And I didn’t want to go through weeks, months, hell, probably years of exams and tests. Surgeries and almost-but-not-quite recoveries. Medicines and side effects. My body gradually weakening as doctors looked at clipboards, and then each other, nodding their heads and shrugging their shoulders.
Basically, all I wanted was to walk into a doctor, have the doctor go, “Let me see your tongue,” and then say, “Oh, it’s incurable everything cancer, you’ve got two months, here’s a pamphlet and a prescription for horse tranquilizers, knock yourself out.”
But to the best of my knowledge, that wasn’t really a thing doctors did. But.
If the palm reader had been surprised to see me standing in her spot, waiting for her patiently while she pulled up in her late-model Kia Sportage, she did not let on. She seemed happy to have someone help her get the card table and folding chairs out of the back and set them up.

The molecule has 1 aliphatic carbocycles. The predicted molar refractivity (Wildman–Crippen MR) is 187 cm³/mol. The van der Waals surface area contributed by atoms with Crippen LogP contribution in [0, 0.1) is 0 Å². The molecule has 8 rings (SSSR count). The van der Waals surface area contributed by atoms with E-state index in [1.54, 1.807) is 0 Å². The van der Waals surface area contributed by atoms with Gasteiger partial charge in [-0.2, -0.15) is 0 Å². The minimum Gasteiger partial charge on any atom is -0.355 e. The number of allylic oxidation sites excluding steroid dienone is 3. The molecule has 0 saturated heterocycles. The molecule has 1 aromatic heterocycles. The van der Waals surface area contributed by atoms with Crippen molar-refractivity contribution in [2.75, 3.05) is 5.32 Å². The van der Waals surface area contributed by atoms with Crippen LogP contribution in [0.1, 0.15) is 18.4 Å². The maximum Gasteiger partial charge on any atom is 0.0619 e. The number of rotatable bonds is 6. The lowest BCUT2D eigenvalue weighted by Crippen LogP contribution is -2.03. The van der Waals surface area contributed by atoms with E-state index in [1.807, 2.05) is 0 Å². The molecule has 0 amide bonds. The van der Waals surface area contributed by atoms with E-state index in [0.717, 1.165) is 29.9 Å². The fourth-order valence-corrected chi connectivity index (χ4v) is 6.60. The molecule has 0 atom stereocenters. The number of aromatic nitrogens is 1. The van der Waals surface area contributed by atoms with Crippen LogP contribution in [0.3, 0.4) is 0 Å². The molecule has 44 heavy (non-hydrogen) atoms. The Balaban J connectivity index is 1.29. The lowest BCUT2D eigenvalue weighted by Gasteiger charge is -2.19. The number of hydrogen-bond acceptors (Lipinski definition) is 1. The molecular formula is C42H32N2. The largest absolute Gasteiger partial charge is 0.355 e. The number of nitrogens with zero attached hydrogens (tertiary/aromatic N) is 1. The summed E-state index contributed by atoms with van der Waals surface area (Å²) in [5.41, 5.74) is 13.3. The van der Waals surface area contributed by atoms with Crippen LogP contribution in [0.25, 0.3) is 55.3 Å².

When all of this was done, we sat down, hunched over, and she took my hand into hers. She stared at it, traced the various lines and creases my palm had to offer, and squinted, muttering to herself.
I had not taken into account how EXCITING all of this was going to be for me. Finally, I was going to get an answer. Finally, I was going to find out what was wrong with me, or what horrible tragedy was going to strike me down.
And who knew? Maybe it was going to be a combination of the two. Like, I was riddled with internal growths, AND I was going to get struck by lightning. Or I had a rare case of asymptomatic smallpox, AND I was going to lose my footing while jogging across the Golden Gate Bridge.
I just wanted to know.
“You will pass away in your sleep in your late 90s.”
She sighed, and glanced at her watch.
“You will have a long life. You are, and will remain, in excellent health. You will die peacefully, of natural causes. No grievous bodily harm will ever come to you, accidental or otherwise. You’re fine. That will be a quarter.”